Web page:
Excellent idea! Thinking about doing a demo of the finished story forces everyone to think through how the system will behave. It also helps in testing the story as you want to be sure that the demo will work well. Thanks for sharing!
- Andrew Gerdes
- June 4, 2012
- Project Management
On Scrum: a series on how we Scrum
In addition to developing big websites, we at Four Kitchens pride ourselves on our project management and using the Scrum process. Since we work primarily on client projects, our experience with Scrum is in many ways unique and different from “textbook” Scrum.
For example, we often have clients acting as Product Owner and have to externally manage client stakeholders, as well. Also, due to the size of our projects, we often have teams of 2 to 4 working on a project rather than the Scrum prescribed 5 to 7. Because of our unique experience with Scrum, we think it would be helpful to share our experience, our successes, and our failures in a series of posts. We are constantly applying Scrum to Scrum at Four Kitchens: reflecting on our process and trying to improve our approach to become better. These are just some of our lessons learned.
Let us know if there are any subjects you’d like to read about in this series. We assume a basic understanding of what scrum is when reading this series.
Adding “How to Demo” to user stories
Today’s lesson-learned is one we’ve had to learn many times over. Each Sprint, we get better at writing stories as thin, vertical slices. Sometimes we have the occasional misplaced developer story, but those are becoming rarer. We are also constantly improving at expressing the business value of the functionality within the story. We even write better descriptions and notes so that we don’t forget what we’ve already discussed in planning meetings and email threads. But one thing that we have found to be incredibly valuable, but often leave out, is to write a short “How to Demo” script for each story.
What we’ve found effective, is to write the steps for “how to demo” during the sprint planning. This earns us several things up front:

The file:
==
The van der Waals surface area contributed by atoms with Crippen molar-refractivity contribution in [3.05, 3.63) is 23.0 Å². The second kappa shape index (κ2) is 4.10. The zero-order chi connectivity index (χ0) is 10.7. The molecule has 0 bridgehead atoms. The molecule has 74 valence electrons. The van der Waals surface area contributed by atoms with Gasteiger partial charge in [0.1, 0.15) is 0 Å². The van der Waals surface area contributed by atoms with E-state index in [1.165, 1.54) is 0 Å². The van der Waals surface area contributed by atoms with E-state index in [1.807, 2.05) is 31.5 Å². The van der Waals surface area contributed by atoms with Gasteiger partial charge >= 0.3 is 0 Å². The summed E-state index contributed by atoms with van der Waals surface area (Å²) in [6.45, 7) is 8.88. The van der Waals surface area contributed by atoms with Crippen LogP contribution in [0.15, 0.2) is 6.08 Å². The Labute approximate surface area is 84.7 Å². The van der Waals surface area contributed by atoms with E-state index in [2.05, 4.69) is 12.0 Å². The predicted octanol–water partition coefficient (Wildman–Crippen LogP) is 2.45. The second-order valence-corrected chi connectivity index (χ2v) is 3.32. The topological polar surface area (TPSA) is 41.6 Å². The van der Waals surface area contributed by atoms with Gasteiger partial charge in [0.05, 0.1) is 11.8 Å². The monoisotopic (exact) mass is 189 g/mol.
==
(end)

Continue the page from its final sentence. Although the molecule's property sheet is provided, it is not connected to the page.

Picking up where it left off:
- Everyone is forced to agree what the story is about and understand it (and resize if necessary)
- It forces the product owner/client to commit to how the story will be demoed during the public demo.
- It ensures that the product owner/client has thought of the whole scope of the story and won’t bring up other pieces later in the sprint.
- The code/story/peer reviewer gets a script to test against.
- We save time when writing demo script: you just have to copy/paste from the story description.
If it’s so important, why are we ever skipping this step? Here are two primary reasons:
- Being consistent about having a ready, groomed, and prioritized backlog can be difficult, especially when the Client Product Owner has other obligations and duties within their own organization. The task of reviewing what each story (backlog grooming) is often left until the Sprint Planning Meeting. This leads to the next reason:
- In the interest of “just getting done with it” in the Planning Meeting, we will often just do our best to size stories with minimal discussion. We can power through the planning meeting, sure, but does that really help us in the sprint? Probably not. The goal of planning is to be 100% ready to do the work the team commits to in the sprint. While everyone may have their own understanding of what the Product Owner wants, they may not really know what they are going to have to show in the demo.
When we write a “How to Demo” script for every story in the sprint, we always find that the benefits outweigh the cost. If you haven’t done it, I encourage you to give it a shot. If you’ve given it a try, what has your experience been? Let us know in the comments.